You love projects.  You love good project management.  And you love the exhilaration of power teams and project success.  BUT you are struck in a matrix?  Not the matrix of the movie.  But the matrix of a strong line organization where projects have all but a miserable existence.  The line organization is dominating, politics is prevalent, people care more about securing their own posts, maintaining the status quo and thus focus on their daily tasks, not willing to look outside their box or even beyond their own desk.  Projects?!  Gee, hell no!  Those are activities where you have to work with people from other departments, maybe even in cross-functional teams.  But, what do those folks know about my area of expertise.  Nothing!  Hence, it is better to keep things as they are.

Does this sound familiar? Or, have you ever experienced or heard of such an organization and setting? – If so, continue reading.

Surviving in a Matrix: Simple Techniques for Effective Project Management in a Matrix Organization from Thomas Juli

On Thursday, 2 October 2014 from 11:30 AM – 1 PM EST I gave a free webinar for the IT Metrics and Productivity Institute.  The webinar is entitled “Surviving in a Matrix: Simple Techniques for Effective Project Management in a Matrix Organization”.  In this webinar I introduce a simple, yet very pragmatic approach to structure, plan and set-up a project in a matrix organization with strong line management and a weak project culture. I explain the need and value for developing a compelling project motivation, vision and objectives. I outline how to engage stakeholders in building a work package structure, outlining a project organization, implementing an early warning system for plan deviations, establishing risk analysis and management. Last but not least, I elaborate on how to cultivate continuous learning in a matrix organization.
Don’t stay stuck in your matrix.  Learn how to survive in your matrix, introduce effective project management techniques and become a master of your own project success.

Posted in: Empowerment, Leadership, Project Management, Project success

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The MVP Model for Project Success


I believe that for projects to excel and evolve into WOW projects it is not sufficient to focus on project objectives and even less so on requirements.  One of the reasons is that they are subject to change.  If involved project members and stakeholders believe them to constitute the foundation for the project, such changes ought to lead to terminate the project, unless they don’t really know what they want to do or strive for.

WOW Projects
WOW Projects are projects that add value, projects that matter, projects that make a difference, projects that leave a legacy. And those are projects that bring happiness into our daily lives – on the individual. team and customer levels.

Successful WOW projects are characterized by a strong, commonly understood and supported motivation and vision by all involved parties.

  • The motivation describes why the project starts in the first place.  This could be a problem that needs to be resolved or an idea worth exploring.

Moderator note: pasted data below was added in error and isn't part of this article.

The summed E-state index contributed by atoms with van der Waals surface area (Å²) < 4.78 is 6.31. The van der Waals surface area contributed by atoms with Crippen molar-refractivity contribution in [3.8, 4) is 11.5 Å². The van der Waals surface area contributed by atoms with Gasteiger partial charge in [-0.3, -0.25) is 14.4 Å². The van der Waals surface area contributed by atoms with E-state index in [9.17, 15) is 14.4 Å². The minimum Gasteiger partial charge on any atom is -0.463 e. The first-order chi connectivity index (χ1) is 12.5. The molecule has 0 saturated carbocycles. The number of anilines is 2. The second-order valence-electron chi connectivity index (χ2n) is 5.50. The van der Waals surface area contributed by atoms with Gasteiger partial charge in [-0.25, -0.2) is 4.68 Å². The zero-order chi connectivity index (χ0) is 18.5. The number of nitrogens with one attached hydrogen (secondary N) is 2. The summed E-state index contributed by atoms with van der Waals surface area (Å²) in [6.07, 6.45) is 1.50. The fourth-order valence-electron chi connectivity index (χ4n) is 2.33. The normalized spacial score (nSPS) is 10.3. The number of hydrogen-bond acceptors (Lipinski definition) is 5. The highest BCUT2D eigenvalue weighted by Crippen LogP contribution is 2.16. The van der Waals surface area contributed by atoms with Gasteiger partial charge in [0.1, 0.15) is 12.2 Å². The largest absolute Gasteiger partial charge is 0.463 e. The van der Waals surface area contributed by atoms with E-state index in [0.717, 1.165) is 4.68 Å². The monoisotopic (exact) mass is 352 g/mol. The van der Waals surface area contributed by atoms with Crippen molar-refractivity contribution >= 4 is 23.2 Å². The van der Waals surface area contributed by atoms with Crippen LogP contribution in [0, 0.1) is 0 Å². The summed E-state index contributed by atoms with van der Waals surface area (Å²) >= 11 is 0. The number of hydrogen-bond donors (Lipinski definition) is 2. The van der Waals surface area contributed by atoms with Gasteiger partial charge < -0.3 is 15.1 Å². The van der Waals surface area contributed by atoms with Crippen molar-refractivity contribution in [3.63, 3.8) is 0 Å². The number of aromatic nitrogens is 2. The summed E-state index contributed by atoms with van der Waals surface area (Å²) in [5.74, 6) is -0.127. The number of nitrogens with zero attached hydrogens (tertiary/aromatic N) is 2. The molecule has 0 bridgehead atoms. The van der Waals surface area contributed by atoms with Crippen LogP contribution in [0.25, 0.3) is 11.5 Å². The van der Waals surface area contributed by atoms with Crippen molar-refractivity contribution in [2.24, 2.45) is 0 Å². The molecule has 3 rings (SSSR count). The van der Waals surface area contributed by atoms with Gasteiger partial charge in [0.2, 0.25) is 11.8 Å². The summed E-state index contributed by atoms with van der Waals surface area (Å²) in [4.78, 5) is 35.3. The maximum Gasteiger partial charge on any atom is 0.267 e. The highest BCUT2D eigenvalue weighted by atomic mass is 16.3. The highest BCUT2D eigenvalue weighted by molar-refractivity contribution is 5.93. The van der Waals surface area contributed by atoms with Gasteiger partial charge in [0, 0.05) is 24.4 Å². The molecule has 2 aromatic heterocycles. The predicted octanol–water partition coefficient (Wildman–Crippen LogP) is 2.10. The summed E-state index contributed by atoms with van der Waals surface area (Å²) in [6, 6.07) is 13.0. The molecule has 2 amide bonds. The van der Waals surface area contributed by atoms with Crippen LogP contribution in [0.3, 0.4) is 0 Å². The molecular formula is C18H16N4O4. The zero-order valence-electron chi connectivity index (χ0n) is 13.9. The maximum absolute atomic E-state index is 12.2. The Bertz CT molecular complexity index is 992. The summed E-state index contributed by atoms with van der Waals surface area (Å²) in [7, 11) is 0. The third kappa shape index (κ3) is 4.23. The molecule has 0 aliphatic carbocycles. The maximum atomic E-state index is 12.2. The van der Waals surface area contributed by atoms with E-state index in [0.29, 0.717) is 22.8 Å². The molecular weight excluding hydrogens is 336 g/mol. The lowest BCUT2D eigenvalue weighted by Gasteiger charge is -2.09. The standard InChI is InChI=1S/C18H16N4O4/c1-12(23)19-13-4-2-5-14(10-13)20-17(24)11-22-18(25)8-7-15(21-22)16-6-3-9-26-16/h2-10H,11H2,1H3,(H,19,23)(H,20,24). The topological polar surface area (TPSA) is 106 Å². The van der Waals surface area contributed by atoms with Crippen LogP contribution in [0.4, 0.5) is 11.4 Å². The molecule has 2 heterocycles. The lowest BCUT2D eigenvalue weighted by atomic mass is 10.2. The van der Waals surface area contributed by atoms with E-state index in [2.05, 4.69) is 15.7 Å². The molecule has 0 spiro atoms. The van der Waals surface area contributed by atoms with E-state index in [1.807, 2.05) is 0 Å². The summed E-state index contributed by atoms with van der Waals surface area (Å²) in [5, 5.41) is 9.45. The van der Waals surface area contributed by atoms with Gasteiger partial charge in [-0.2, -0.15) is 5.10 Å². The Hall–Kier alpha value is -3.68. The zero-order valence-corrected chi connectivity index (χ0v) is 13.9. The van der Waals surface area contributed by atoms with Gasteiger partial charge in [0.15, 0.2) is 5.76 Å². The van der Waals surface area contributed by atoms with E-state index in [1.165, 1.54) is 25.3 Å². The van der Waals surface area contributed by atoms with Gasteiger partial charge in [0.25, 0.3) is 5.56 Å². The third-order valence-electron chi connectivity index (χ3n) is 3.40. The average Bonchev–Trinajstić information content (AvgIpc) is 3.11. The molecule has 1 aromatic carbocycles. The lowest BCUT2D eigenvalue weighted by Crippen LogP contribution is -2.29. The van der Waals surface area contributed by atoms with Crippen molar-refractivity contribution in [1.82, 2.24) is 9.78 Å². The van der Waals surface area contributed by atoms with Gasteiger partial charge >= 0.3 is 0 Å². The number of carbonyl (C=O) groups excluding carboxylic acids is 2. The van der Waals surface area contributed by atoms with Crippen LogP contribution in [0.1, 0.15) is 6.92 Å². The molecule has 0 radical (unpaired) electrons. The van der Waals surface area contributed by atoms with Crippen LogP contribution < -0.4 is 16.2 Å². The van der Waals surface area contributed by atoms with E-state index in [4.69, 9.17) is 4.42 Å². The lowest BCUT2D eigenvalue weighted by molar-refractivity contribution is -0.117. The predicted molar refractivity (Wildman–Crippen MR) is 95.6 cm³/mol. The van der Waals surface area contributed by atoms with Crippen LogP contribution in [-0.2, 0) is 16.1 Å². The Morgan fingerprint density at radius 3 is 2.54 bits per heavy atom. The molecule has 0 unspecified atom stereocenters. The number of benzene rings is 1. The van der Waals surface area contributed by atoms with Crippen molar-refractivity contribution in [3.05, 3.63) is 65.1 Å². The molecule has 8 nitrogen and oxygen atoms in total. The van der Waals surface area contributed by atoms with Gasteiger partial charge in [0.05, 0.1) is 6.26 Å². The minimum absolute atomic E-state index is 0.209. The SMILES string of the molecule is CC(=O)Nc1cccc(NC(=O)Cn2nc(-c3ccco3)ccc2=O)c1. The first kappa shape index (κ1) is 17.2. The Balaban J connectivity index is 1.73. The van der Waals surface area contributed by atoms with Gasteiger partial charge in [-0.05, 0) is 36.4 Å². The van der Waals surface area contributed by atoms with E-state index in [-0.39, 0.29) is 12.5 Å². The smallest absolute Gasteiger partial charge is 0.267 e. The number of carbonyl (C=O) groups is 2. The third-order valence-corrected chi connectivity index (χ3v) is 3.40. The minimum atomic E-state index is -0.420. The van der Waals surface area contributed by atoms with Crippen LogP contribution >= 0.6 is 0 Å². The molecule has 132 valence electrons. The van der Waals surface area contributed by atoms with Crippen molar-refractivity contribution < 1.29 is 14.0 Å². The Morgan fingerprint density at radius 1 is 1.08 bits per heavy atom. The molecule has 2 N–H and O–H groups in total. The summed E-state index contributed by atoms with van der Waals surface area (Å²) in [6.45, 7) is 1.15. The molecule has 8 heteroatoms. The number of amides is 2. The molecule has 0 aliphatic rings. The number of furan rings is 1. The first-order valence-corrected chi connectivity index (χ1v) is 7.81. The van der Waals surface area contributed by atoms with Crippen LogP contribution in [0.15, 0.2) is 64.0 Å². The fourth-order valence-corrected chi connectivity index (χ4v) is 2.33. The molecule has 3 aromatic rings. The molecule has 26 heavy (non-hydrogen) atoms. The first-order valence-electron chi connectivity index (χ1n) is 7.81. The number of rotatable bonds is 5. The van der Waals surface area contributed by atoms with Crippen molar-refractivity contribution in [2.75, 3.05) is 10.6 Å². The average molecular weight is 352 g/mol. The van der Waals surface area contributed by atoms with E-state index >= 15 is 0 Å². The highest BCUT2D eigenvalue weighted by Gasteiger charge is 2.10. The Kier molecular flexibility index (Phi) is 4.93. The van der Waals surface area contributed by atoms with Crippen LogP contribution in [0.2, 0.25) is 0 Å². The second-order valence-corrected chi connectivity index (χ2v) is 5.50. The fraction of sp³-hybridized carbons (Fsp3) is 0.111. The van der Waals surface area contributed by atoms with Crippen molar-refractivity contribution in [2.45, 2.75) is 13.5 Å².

• The vision delineates the ideal state in contrast to, for example, the problem that triggered the project.

Both motivation and vision are long-lasting, they are not necessarily time bound.  Unlike projects which are time-boxed, having a start and finish date.  Corollary, motivation and vision set the overall direction of a movement of which a project is a stepping stone.  In other words, motivation and vision may serve as a compass during the complete project life cycle.  Project objectives and requirements may change, the motivation and vision don’t.  If they did, a project lacks the necessary foundation of existence; if continued it may become a zombie project but that’s pretty much it.

In short,  for projects to excel and evolve into WOW projects you need the full understanding and support of your MVP – motivation, vision and project goals – by all project team members and stakeholders.

Sparks for WOW projects

Developing an MVP for a project is the first prerequisite for developing successful WOW projects.  It doesn’t stop there.  Project work is teamwork.  Hence, it is equally important to develop MVP’s for both the team and the individuals.

MVP Model and WOWRegarding the latter, individuals, project leadership ought to provide the space for individual team members to identify and share their personal MVP’s, i.e., what motivates them to work on the project, what they envision and what concrete goals they may have.  Sharing personal MVP’s may be strange for some people.  But then, if you are seriously interested in developing and sustaining a successful WOW project wouldn’t you want your teammates to know what drives you, what you expect, what you want to contribute and vice versa?!  Sharing personal MVP’s helps move a group of individuals closer together and thus contribute to team building.

Finally, aligning all three MVP dimensions – project, individual and team – is where magic can happen; it is the spark for WOW projects.  It takes teamwork to the next level.  It is like three separate entities moving into the same direction at an accelerated pace, not because of external pressure but intrinsic motivation.  The outcomes are greater happiness, productivity, quality and, last but not least, results.